Monica Mazi spent the last 20 years working with NARI and is thankful that she has so many skills and knowledge in livestock husbandry practices.
Mrs Mazi was initially employed in early January, 2000, as a research technician.
She was the only technician overseeing most of the routine animal husbandry, tasks and practices in all sections of the livestock programme.
Though it was early days, this experience enabled her to gain and apply learn a lot of skills and experience in small livestock farming.
One of her key tasks was to maintain and conserve poultry genetic resources, mainly the four strains of true ducks; Khaki Campbell, White Campbell, Indian Runner and Roven ducks.
As her tasks extended into other areas of the livestock program, she continued to improve and gain more skills and knowledge on hatchery using a wooden incubator which was replaced with the steel automatic incubator.
Through her quiet achievement, she was assigned as the resource manager from 2006 to 2009, making her the only female manager at that time, as she remembers.
“I was the only female manager that time, the job was tough, challenging and stressful but I managed to perform to the best of my ability to meet NARI’s goal and objective”.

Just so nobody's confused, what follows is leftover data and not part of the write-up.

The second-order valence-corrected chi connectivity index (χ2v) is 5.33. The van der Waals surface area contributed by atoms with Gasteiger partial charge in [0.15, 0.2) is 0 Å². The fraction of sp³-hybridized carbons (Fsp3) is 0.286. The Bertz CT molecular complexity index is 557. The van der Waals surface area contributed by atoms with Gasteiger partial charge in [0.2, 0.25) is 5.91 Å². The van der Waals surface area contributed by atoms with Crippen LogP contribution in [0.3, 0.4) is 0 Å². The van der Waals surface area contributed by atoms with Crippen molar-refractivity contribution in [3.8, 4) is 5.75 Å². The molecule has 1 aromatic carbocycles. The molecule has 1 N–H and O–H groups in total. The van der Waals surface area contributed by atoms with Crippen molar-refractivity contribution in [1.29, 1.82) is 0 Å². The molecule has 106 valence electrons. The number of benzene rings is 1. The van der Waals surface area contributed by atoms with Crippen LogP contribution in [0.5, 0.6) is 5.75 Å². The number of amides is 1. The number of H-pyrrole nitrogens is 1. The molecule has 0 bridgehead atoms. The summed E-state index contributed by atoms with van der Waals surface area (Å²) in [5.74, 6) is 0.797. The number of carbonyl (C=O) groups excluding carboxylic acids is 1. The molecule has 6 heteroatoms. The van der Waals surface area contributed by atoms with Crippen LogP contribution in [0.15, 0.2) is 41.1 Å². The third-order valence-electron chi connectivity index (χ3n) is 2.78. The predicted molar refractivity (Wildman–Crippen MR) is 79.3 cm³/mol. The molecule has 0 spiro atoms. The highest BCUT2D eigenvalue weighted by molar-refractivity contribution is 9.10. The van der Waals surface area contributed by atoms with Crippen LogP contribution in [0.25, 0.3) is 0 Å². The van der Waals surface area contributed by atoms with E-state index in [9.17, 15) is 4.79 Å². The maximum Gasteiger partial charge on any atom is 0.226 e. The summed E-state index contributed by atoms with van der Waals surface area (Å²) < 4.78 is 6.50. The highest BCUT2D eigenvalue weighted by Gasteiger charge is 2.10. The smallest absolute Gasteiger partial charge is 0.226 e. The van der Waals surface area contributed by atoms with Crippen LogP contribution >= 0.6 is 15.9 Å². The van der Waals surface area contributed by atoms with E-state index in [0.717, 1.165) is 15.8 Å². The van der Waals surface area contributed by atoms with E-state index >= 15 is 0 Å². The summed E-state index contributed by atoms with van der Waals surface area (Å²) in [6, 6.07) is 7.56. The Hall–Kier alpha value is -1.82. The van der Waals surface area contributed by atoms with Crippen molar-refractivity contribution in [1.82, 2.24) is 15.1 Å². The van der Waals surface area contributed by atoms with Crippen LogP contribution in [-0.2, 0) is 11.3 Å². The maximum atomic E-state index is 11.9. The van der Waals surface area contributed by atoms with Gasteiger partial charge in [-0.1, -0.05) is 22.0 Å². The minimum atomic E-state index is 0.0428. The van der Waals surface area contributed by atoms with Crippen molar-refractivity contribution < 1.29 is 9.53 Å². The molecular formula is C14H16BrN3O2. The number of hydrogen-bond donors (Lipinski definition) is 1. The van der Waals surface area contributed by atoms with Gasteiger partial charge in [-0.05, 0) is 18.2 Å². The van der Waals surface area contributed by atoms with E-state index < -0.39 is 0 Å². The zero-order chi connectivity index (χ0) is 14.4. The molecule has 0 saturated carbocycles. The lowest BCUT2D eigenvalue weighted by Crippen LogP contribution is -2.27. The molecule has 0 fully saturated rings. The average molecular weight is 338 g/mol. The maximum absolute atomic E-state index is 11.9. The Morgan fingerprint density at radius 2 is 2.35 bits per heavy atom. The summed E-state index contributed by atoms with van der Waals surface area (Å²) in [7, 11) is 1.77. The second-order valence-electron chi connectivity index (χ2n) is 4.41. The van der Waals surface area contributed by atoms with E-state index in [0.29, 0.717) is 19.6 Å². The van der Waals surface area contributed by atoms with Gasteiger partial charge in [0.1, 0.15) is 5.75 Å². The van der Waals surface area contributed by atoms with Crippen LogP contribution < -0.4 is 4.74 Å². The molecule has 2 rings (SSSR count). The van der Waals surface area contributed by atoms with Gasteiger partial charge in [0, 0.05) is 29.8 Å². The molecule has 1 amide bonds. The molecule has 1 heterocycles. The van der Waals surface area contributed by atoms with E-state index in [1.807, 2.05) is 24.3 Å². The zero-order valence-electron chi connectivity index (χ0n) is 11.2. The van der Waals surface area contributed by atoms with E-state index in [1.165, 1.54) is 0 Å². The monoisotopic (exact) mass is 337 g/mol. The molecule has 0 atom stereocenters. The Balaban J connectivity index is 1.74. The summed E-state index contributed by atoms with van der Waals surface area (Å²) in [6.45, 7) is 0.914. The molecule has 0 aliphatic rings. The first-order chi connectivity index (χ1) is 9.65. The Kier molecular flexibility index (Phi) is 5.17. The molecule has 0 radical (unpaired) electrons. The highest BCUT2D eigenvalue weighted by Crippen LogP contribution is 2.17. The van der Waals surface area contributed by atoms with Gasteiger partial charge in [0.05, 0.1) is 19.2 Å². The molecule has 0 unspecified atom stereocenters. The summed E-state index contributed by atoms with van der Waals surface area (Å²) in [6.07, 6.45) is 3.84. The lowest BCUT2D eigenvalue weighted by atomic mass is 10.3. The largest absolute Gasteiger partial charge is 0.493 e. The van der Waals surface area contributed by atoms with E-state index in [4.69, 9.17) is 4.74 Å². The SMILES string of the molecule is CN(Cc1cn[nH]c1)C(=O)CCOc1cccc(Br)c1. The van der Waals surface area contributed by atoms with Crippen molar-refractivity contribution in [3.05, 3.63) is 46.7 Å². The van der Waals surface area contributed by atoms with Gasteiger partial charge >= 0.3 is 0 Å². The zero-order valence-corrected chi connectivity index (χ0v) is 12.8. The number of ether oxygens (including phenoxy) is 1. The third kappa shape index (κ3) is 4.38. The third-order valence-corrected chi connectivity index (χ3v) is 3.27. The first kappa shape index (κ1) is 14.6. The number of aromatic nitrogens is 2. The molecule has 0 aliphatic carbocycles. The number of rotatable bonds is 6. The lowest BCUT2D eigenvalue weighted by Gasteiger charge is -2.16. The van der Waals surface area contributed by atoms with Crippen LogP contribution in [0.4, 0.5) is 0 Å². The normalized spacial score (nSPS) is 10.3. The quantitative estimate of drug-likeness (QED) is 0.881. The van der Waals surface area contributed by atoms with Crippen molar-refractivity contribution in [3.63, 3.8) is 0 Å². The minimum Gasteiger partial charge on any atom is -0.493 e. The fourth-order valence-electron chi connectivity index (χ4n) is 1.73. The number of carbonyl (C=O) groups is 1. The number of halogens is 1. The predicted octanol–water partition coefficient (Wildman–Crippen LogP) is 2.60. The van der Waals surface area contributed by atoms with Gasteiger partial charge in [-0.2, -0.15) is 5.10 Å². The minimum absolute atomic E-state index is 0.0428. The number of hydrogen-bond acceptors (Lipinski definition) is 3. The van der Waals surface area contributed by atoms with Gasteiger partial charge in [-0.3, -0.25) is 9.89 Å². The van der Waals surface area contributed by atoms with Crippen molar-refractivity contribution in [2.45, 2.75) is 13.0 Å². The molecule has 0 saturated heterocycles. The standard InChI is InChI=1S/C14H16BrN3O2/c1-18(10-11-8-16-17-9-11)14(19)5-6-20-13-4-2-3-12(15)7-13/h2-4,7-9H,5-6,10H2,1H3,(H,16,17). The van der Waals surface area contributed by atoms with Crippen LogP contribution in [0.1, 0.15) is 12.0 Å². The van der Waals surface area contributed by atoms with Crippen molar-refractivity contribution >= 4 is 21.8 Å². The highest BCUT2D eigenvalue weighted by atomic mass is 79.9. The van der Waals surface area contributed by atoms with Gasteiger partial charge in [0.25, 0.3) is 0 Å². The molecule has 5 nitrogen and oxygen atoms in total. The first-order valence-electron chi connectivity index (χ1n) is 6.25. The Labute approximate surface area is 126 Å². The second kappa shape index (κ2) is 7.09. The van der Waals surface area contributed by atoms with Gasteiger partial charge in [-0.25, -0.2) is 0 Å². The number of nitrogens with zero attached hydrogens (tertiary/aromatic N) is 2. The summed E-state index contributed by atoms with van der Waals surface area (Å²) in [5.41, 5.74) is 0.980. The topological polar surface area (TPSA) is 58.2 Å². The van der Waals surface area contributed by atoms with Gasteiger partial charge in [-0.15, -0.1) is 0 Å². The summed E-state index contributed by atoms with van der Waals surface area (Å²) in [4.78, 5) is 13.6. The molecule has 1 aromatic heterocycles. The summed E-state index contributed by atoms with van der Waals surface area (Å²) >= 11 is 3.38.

In recognition of her efforts, NARI rewarded her with an Excellency Award for Outstanding Work Performance in 2008.
Within the period of 2003-2009, Mrs Mazi participated in a number of donor-funded projects; the ACIAR Poultry Feeding Systems through AME Bio-Assay work, on-station and on-farm trials in a number of selected sites in PNG, mostly contributing towards the development of poultry to broiler layer concentrate technology.
The NARI and European Union Agricultural Research for Development (EU- ARD) partnership Project opened another learning opportunity in the export and import processes and procedures, enabling her to ship two tonnes of NARI Poultry-Broiler and Layer Concentrate and two egg incubators from New South Wales, Australia to Solomon Islands and New Caledonia.
She was offered short courses which included disease prevention technology funded by JICA in 2010, and a week’s course on bio-security at Murdoch University in Perth, Western Australia, funded by Craw-ford Fund in 2015.
“Most importantly I was given the opportunity by NARI to undertake Bachelor Agriculture and Rural Development Program at UNITECH from 2014-2016, “ Mrs Mazi expressed.
I was engaged with the European Union supported climate change resilience project during my final year with NARI.
The activities ranged from poultry breeding stock management, hatching and distribution of foundation stocks and specific trainings on poultry farming systems. These activities gave me the opportunities to visit and work with several remote places of Morobe like Watut, Menyamya and Kabwum.